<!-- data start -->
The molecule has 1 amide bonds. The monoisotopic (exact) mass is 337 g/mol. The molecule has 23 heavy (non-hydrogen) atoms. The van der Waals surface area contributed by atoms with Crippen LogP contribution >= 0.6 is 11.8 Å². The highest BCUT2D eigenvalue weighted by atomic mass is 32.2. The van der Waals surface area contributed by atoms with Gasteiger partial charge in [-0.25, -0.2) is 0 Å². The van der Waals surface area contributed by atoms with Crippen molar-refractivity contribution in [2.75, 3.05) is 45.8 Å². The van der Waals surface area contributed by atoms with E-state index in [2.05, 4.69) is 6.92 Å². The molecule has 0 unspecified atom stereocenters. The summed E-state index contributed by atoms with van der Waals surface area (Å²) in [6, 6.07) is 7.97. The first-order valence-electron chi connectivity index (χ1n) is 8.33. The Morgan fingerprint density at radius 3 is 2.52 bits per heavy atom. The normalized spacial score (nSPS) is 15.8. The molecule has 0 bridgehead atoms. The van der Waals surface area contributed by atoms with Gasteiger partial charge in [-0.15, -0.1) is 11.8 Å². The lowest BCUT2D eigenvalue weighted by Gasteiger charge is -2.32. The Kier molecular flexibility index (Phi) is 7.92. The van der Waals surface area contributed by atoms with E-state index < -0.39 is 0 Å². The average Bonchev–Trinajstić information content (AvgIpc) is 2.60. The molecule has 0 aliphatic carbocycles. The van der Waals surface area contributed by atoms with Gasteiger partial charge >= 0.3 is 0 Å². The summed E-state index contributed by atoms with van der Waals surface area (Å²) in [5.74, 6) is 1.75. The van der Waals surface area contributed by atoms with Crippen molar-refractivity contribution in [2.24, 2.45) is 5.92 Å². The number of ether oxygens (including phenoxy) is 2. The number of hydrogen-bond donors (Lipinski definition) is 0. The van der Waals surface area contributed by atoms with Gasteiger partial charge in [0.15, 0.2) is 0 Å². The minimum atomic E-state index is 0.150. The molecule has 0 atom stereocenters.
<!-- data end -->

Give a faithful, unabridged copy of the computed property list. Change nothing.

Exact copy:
The molecule has 1 amide bonds. The monoisotopic (exact) mass is 337 g/mol. The molecule has 23 heavy (non-hydrogen) atoms. The van der Waals surface area contributed by atoms with Crippen LogP contribution >= 0.6 is 11.8 Å². The highest BCUT2D eigenvalue weighted by atomic mass is 32.2. The van der Waals surface area contributed by atoms with Gasteiger partial charge in [-0.25, -0.2) is 0 Å². The van der Waals surface area contributed by atoms with Crippen molar-refractivity contribution in [2.75, 3.05) is 45.8 Å². The van der Waals surface area contributed by atoms with E-state index in [2.05, 4.69) is 6.92 Å². The molecule has 0 unspecified atom stereocenters. The summed E-state index contributed by atoms with van der Waals surface area (Å²) in [6, 6.07) is 7.97. The first-order valence-electron chi connectivity index (χ1n) is 8.33. The Morgan fingerprint density at radius 3 is 2.52 bits per heavy atom. The normalized spacial score (nSPS) is 15.8. The molecule has 0 bridgehead atoms. The van der Waals surface area contributed by atoms with Gasteiger partial charge in [-0.15, -0.1) is 11.8 Å². The lowest BCUT2D eigenvalue weighted by Gasteiger charge is -2.32. The Kier molecular flexibility index (Phi) is 7.92. The van der Waals surface area contributed by atoms with E-state index < -0.39 is 0 Å². The average Bonchev–Trinajstić information content (AvgIpc) is 2.60. The molecule has 0 aliphatic carbocycles. The van der Waals surface area contributed by atoms with Gasteiger partial charge >= 0.3 is 0 Å². The summed E-state index contributed by atoms with van der Waals surface area (Å²) in [5.74, 6) is 1.75. The van der Waals surface area contributed by atoms with Crippen molar-refractivity contribution in [2.24, 2.45) is 5.92 Å². The number of ether oxygens (including phenoxy) is 2. The number of hydrogen-bond donors (Lipinski definition) is 0. The van der Waals surface area contributed by atoms with Gasteiger partial charge in [0.15, 0.2) is 0 Å². The minimum atomic E-state index is 0.150. The molecule has 0 atom stereocenters.